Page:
The harmonic oscillator plays a loftier role in physics than one might guess from its humble origin: a mass bouncing at the end of a spring. The harmonic oscillator underlies the creation of sound by musical instruments, the propagation of waves in media, the analysis and control of vibrations in machinery and airplanes, and the time-keeping crystals in digital watches. Furthermore, the harmonic oscillator arises in numerous atomic and optical quantum scenarios, in quantum systems such as lasers, and it is a recurrent motif in advanced quantum field theories. In short, if there were a competition for a logo for the universality of physics, the harmonic oscillator would make a pretty strong contender.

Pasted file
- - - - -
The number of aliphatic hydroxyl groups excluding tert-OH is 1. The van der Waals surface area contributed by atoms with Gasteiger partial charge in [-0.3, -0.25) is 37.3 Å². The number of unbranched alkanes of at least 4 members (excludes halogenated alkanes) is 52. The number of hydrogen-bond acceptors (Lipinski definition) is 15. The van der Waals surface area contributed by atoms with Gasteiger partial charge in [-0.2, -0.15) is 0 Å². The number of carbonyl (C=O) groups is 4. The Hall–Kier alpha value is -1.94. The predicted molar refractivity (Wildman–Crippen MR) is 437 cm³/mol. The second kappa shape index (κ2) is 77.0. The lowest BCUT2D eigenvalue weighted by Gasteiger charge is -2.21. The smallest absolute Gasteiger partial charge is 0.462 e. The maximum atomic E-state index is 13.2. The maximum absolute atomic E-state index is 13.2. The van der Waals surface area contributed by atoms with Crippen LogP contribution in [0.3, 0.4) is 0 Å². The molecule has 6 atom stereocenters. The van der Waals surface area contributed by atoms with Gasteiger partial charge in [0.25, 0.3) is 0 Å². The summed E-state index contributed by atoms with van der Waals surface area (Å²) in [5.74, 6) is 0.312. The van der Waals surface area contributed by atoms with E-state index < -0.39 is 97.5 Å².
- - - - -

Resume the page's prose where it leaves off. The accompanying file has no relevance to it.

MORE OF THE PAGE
We encountered simple harmonic motion—the periodic motion of a mass attached to a spring—in Chapter 3. The treatment there was highly idealized because it neglected friction and the possibility of a time-dependent driving force. It turns out that friction is essential for the analysis to be physically meaningful and that the most interesting applications of the harmonic oscillator generally involve its response to a driving force. In this chapter we will look at the harmonic oscillator including friction, a system known as the damped harmonic oscillator, and then examine how the system behaves when driven by a periodic applied force, a system called the driven harmonic oscillator.